I did some research and saw that you and Tyler have been friends since you were kids. How does that relationship come across when you’re producing or performing together?

 

MD: When we work together, I think there’s a lot of shorthand that we’ve developed over the years. A lot of stuff goes without saying sometimes…but that can always lead to saying more because (laughs) sometimes things can get more dramatic than they need to be just because we’ve known each other for so long – but that’s the exception.

 

Definitely has its advantages and disadvantages?

 

MD: Yeah I’d say mostly it’s advantageous. For example, if bands decide to break up, it can occur because there’s just not that much on the table; there’s not that much keeping you together outside of the music. But for Tyler and I, should we have a disagreement on a number of issues pertaining to Classixx, the friendship is always going to be there. It makes Classixx very difficult to walk away from. That’s how I feel sometimes.

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How do you choose songs that you’re going to remix?

 

MD: Usually the artist will approach us with a song and then we’ll listen to it and try to find elements that we can shape and correspond with sounds and tones we like. I think we’re mostly open to anything; I think a vocal will have a lot to do with whether or not we take on a remix. We very rarely like to remix beloved classic songs or hit songs. We try not to touch anything that people have a lot of profound love for because it feels taboo when you do that. We mostly like to find an element or two that really connect with us and go from there. Sometimes we get the stems and realize we’re not bringing much to the table and that’s a conversation we’ve had to have with artists in the past. We don’t like to just put out a remix for the sake of it.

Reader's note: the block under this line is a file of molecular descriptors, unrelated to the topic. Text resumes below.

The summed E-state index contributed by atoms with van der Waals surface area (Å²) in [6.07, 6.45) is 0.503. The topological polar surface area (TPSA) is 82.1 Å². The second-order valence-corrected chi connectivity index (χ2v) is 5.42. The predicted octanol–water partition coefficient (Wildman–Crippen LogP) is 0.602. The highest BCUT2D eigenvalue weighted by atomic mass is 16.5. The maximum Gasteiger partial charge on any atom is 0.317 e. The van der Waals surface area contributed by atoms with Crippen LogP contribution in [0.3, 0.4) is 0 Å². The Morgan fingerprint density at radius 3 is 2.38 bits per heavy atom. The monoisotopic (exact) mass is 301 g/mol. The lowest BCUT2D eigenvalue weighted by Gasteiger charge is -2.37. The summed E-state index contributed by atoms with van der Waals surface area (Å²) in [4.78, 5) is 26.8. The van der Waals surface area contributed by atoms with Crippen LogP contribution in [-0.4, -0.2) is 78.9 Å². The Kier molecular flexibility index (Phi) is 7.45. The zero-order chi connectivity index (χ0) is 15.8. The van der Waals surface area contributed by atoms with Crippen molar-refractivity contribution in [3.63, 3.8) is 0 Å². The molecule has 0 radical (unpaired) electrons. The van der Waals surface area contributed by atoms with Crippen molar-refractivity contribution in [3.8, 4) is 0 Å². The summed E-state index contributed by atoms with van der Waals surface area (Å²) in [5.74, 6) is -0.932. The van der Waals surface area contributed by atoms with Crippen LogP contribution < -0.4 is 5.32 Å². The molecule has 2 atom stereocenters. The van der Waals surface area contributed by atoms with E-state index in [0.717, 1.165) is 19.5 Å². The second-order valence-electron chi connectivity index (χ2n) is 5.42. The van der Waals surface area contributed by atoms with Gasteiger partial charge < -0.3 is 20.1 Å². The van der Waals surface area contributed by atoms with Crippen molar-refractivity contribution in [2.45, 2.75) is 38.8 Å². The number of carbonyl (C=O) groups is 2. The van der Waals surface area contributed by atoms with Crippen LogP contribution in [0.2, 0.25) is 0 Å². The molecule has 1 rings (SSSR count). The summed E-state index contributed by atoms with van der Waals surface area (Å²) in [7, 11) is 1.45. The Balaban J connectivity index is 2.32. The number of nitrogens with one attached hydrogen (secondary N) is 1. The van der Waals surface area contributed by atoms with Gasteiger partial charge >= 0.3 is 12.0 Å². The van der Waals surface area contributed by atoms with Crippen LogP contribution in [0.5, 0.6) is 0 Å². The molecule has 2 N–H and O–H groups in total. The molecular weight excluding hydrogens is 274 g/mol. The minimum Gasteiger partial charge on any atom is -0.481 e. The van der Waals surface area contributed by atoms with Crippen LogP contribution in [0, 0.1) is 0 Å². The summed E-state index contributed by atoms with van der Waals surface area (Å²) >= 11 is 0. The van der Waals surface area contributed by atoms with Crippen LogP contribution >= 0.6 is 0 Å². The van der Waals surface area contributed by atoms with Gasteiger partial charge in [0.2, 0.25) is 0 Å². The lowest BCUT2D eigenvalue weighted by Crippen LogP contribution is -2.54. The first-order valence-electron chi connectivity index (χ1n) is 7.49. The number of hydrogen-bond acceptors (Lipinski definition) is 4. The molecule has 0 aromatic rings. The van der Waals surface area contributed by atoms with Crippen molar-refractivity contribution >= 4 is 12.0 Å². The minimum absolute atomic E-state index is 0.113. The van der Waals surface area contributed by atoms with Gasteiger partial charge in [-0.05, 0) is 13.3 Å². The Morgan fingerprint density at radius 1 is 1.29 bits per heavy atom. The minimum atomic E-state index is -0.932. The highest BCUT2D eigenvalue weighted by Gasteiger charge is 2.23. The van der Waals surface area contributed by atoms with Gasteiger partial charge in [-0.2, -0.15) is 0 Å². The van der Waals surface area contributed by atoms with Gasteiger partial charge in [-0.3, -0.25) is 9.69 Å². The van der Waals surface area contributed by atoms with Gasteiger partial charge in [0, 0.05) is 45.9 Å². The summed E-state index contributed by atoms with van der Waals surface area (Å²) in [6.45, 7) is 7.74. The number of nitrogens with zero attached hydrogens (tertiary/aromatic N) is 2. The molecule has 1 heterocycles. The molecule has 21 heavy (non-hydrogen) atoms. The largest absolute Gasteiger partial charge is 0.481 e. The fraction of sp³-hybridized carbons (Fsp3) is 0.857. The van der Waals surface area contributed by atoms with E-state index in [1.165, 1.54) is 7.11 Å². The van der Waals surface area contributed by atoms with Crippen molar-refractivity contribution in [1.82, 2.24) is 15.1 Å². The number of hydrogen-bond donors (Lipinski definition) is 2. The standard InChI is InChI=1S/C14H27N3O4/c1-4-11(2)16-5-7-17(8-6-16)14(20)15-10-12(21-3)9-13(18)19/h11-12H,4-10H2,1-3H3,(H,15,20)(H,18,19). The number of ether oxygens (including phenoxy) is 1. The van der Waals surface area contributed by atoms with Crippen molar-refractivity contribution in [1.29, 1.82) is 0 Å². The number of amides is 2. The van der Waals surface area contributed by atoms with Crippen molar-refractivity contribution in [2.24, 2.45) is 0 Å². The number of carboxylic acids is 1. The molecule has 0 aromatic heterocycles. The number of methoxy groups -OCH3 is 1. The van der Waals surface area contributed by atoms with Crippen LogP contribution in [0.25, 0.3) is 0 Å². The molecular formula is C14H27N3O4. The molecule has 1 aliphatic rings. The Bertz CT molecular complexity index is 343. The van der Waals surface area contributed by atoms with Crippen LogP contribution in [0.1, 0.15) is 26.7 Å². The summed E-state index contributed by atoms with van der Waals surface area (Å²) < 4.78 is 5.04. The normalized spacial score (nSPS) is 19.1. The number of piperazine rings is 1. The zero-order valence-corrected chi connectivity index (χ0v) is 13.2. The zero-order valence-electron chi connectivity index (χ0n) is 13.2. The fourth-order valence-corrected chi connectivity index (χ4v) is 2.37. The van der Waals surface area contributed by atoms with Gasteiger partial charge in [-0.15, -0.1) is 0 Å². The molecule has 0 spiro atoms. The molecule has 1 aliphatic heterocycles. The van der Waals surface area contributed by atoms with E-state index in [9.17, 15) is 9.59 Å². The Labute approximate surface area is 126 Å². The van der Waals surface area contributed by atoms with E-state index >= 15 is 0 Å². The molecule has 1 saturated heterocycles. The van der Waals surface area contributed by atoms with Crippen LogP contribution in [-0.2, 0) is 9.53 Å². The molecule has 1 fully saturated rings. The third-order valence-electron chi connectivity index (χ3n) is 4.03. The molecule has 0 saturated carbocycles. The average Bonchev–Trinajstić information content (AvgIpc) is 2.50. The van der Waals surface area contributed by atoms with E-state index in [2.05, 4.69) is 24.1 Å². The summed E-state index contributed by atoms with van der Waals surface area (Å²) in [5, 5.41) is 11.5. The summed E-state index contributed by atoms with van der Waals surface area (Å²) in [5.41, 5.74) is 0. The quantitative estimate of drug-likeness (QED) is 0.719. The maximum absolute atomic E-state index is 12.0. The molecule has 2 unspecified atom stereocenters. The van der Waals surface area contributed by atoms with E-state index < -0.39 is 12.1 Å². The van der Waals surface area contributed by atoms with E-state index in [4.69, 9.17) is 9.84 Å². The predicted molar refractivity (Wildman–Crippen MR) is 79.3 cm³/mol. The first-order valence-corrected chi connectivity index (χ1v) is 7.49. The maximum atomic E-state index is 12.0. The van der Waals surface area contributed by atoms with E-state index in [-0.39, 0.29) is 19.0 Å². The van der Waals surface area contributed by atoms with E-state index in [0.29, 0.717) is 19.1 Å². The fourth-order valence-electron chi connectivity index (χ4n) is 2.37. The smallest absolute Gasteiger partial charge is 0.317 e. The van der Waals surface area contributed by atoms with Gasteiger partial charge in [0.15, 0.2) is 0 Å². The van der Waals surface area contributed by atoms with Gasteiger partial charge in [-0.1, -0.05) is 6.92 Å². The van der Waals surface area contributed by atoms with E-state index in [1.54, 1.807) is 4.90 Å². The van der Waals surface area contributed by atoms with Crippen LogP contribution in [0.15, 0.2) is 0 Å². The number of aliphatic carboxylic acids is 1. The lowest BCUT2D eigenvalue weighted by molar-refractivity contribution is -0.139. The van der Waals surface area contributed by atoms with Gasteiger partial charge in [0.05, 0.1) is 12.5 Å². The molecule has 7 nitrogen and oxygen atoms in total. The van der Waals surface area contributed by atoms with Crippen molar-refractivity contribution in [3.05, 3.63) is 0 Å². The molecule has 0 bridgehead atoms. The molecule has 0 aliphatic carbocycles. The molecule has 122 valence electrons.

Right, there has to be a purpose.

 

MD: Yeah! Exactly. There’s so many purposeless remixes out there.

 

And you can definitely hear it in the music – it just sounds, “whatever”.

 

MD: Exactly and that bums me out.

 

Going back to live performance, what do you think is the most important aspect?

 

MD: For me, if you’re going to call something live, there should be some humanity: live playing, the potential of hitting a wrong note, the potential of falling off; those things I think are important if you’re going to be playing live. Some people disagree and that’s fine but I think musicianship should at least be a component in live music.

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Where do you see yourselves headed next?

 

MD: Maybe doing another remix? We haven’t done that in awhile. That might be an interesting thing to do. And maybe doing some collaborations with producers who are vocalists. That’s something I’ve been wanting to do for a little while.

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Don’t miss Classixx when they’re in your city. Tour dates here.